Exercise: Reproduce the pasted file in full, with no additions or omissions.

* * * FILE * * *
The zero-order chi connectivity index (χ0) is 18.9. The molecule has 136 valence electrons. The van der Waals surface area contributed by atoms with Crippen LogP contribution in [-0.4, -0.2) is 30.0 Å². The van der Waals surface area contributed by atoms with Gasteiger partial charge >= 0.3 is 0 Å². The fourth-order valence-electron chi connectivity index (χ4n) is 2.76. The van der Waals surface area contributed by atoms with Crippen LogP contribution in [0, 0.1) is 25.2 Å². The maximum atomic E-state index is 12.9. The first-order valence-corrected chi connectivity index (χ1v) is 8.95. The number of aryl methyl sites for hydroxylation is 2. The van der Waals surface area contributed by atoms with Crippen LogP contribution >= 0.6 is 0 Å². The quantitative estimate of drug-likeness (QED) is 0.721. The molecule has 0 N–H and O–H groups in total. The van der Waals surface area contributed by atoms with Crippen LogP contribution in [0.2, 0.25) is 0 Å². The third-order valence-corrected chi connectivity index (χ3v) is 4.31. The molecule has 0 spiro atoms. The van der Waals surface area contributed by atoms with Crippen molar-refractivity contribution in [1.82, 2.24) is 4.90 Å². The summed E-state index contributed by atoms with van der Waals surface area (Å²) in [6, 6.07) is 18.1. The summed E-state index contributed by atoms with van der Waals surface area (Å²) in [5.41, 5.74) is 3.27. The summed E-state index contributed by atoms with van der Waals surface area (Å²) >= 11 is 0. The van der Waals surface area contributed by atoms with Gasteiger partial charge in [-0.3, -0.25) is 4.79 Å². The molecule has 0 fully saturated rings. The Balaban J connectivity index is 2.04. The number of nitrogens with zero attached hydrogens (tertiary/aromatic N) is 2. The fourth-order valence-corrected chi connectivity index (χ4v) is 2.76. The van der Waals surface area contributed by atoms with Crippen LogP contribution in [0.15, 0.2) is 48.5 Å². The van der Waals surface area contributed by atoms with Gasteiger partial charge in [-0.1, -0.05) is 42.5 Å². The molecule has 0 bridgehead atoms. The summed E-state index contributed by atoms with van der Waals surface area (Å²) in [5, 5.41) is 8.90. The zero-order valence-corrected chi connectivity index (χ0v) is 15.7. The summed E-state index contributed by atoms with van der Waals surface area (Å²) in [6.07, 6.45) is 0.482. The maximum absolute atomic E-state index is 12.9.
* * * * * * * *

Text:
The zero-order chi connectivity index (χ0) is 18.9. The molecule has 136 valence electrons. The van der Waals surface area contributed by atoms with Crippen LogP contribution in [-0.4, -0.2) is 30.0 Å². The van der Waals surface area contributed by atoms with Gasteiger partial charge >= 0.3 is 0 Å². The fourth-order valence-electron chi connectivity index (χ4n) is 2.76. The van der Waals surface area contributed by atoms with Crippen LogP contribution in [0, 0.1) is 25.2 Å². The maximum atomic E-state index is 12.9. The first-order valence-corrected chi connectivity index (χ1v) is 8.95. The number of aryl methyl sites for hydroxylation is 2. The van der Waals surface area contributed by atoms with Crippen LogP contribution >= 0.6 is 0 Å². The quantitative estimate of drug-likeness (QED) is 0.721. The molecule has 0 N–H and O–H groups in total. The van der Waals surface area contributed by atoms with Crippen LogP contribution in [0.2, 0.25) is 0 Å². The third-order valence-corrected chi connectivity index (χ3v) is 4.31. The molecule has 0 spiro atoms. The van der Waals surface area contributed by atoms with Crippen molar-refractivity contribution in [1.82, 2.24) is 4.90 Å². The summed E-state index contributed by atoms with van der Waals surface area (Å²) in [6, 6.07) is 18.1. The summed E-state index contributed by atoms with van der Waals surface area (Å²) in [5.41, 5.74) is 3.27. The summed E-state index contributed by atoms with van der Waals surface area (Å²) >= 11 is 0. The van der Waals surface area contributed by atoms with Gasteiger partial charge in [-0.3, -0.25) is 4.79 Å². The molecule has 0 fully saturated rings. The Balaban J connectivity index is 2.04. The number of nitrogens with zero attached hydrogens (tertiary/aromatic N) is 2. The fourth-order valence-corrected chi connectivity index (χ4v) is 2.76. The van der Waals surface area contributed by atoms with Crippen LogP contribution in [0.15, 0.2) is 48.5 Å². The van der Waals surface area contributed by atoms with Gasteiger partial charge in [-0.1, -0.05) is 42.5 Å². The molecule has 0 bridgehead atoms. The summed E-state index contributed by atoms with van der Waals surface area (Å²) in [5, 5.41) is 8.90. The zero-order valence-corrected chi connectivity index (χ0v) is 15.7. The summed E-state index contributed by atoms with van der Waals surface area (Å²) in [6.07, 6.45) is 0.482. The maximum absolute atomic E-state index is 12.9.